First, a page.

Pennsylvania daycare fire kills 4 siblings and homeowner's child as investigators find only one smoke detector

Pennsylvania daycare fire kills 4 siblings and homeowner's child as investigators find only one smoke detector

ERIE, PENNSYLVANIA: A fire at a Pennsylvania daycare center killed five children, including four siblings, at around 1:15 am on Sunday, August 11.

Eight people were inside when the blaze broke out at the Harris Family Daycare in the lakeside city of Erie, which is listed by the Erie Regional Chamber and Growth Partnership as a "24 hour, 7 days a week childcare service including holidays," according to the Associated Press.

The fire, which was funneling out of every first-floor window when firefighters arrived, ultimately claimed the lives of five children, all of whom were aged between eight months and seven-years-old.

Four of the victims, all siblings, had been staying at the daycare overnight, with their grandmother Valerie Lockett-Slupski confirming that the children had been placed there because their parents were working through that night.  


"So we are all at a loss, trying to figure out how this happened," she was quoted saying.

The fifth child belonged to the homeowner, who burned her lungs as she ran through the fire to get outside. She was flown to the University of Pittsburgh Medical Center for treatment and is said to be in stable condition.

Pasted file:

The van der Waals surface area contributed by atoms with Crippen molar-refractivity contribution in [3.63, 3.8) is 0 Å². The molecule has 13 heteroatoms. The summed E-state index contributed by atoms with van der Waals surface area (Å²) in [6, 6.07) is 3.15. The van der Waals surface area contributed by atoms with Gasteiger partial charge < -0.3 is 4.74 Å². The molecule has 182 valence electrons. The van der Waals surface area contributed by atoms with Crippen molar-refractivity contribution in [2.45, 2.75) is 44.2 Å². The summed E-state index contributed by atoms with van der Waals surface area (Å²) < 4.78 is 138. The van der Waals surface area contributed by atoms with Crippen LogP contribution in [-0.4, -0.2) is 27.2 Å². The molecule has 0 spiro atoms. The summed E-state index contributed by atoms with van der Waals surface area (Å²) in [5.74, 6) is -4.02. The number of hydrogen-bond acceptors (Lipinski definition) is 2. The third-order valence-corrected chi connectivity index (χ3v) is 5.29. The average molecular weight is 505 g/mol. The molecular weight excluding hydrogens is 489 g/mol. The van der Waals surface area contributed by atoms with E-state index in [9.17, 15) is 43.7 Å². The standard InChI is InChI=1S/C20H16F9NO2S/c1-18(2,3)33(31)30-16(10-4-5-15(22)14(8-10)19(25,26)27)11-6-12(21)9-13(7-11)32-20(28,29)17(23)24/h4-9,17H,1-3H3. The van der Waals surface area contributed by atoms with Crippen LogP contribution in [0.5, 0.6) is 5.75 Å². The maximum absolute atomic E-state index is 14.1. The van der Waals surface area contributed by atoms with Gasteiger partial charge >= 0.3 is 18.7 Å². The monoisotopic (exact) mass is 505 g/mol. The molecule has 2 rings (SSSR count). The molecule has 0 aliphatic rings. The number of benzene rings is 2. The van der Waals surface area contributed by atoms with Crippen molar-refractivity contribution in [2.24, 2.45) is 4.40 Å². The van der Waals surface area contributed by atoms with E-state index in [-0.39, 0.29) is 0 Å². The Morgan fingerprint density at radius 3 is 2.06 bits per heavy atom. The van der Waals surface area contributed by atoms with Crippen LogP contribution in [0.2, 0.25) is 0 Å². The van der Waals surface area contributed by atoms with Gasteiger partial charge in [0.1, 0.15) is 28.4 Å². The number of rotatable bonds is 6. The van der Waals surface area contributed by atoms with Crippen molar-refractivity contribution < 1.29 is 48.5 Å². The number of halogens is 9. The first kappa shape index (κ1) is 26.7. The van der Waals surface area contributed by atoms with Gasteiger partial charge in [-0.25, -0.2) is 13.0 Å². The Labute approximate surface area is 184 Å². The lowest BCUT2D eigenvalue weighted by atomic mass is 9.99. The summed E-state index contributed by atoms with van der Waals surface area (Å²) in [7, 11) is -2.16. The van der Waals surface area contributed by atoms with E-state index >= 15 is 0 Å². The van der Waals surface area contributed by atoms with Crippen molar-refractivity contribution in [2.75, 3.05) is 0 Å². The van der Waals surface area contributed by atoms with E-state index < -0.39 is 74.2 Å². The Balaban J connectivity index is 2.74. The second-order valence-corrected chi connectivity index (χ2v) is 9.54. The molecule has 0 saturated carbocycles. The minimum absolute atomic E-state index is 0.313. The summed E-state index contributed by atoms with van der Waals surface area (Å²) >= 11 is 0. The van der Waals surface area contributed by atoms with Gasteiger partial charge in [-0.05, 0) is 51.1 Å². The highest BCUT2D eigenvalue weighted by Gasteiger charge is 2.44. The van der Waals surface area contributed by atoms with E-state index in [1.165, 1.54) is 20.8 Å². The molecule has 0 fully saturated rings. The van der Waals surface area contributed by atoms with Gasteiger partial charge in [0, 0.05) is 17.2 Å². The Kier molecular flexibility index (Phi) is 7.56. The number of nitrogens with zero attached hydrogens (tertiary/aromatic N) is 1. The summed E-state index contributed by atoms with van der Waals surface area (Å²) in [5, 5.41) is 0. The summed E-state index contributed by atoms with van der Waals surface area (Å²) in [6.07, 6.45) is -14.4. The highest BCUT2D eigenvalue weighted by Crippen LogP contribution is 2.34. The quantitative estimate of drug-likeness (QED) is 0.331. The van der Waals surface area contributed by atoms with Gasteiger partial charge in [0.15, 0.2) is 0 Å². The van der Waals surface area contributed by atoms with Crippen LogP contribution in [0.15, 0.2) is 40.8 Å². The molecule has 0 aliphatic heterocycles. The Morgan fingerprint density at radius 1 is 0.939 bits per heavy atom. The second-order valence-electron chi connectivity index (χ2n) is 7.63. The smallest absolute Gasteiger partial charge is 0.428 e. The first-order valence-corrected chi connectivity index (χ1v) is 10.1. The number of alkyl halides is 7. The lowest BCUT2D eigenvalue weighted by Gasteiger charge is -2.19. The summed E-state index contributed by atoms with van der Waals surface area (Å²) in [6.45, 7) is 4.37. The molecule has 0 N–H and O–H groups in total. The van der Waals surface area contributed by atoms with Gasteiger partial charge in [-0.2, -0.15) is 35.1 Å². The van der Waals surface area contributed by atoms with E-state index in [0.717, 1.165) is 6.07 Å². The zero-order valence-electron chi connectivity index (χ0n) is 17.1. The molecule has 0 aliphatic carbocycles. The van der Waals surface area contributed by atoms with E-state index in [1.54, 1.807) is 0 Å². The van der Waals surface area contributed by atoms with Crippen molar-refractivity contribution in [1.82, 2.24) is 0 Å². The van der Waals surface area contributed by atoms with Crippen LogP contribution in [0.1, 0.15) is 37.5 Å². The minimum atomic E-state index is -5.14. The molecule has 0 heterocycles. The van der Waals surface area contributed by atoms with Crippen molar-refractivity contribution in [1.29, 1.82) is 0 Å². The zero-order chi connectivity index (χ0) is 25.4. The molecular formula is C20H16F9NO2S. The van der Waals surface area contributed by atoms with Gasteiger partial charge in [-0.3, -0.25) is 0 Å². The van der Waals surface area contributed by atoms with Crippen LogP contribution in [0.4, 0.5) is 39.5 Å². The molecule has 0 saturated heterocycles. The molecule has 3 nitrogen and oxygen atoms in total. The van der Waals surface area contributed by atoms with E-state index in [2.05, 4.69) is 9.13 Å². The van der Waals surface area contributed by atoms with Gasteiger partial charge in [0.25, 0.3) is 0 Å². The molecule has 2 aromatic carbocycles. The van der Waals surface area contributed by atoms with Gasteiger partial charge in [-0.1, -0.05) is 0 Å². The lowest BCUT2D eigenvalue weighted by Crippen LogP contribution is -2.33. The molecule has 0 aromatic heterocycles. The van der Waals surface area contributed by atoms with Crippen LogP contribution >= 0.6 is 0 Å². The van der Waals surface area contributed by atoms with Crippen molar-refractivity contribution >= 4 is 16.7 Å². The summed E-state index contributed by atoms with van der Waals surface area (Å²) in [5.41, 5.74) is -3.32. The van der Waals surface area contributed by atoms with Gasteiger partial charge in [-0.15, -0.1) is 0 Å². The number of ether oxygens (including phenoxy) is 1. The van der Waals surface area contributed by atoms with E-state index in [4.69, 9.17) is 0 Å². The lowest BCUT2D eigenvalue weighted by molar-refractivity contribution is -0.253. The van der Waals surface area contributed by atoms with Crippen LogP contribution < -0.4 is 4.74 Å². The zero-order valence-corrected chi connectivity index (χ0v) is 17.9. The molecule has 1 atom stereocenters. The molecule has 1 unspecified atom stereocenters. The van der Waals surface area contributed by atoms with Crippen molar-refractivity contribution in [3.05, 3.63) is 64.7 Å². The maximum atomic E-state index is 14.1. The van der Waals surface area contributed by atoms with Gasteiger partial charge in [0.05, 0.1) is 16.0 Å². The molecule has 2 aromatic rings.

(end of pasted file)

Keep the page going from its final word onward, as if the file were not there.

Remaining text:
Harris Family Daycare (Source: Greg Wohlford/Erie Times-News via AP)

Erie Fire Chief Guy Santone told CNN that four other people were injured at the daycare, including two teenagers who jumped out of a second-floor window onto a porch of a home to escape the flames.

Erie Chief Fire Inspector John Widomski said that the fire appeared to have started in the living room area on the first floor, but did not offer any further details.


Following a December 28, 2018, inspection, the state Department of Human Services Office of Child Development and Early Learning listed the daycare as in compliance with requirements.

A January 3, 2019, inspection note did highlight "ashes and cigarette or cigar butts" in a "childcare space, play space or food preparation area," but the department later listed the issue as corrected. 

Another department note on the same day had recommended "protective receptacle covers shall be placed in electrical outlets accessible to children 5 years of age or younger." That issue was also later listed as corrected. 

While it does not appear to be a case of mismanagement, Santone said they had found only one smoke detector in the building, and that it was located it in the attic.

"If there were the proper amount of smoke detectors in this structure, then most, if not all, would have survived," he said.

The cause of the fire remained under investigation as of Sunday afternoon, with two fire inspectors from the Erie Fire Department and three Erie Police detectives trained in fire investigations working to determine the cause of the blaze.


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 Fire at Pennsylvania daycare center kills five children including four siblings homeowners child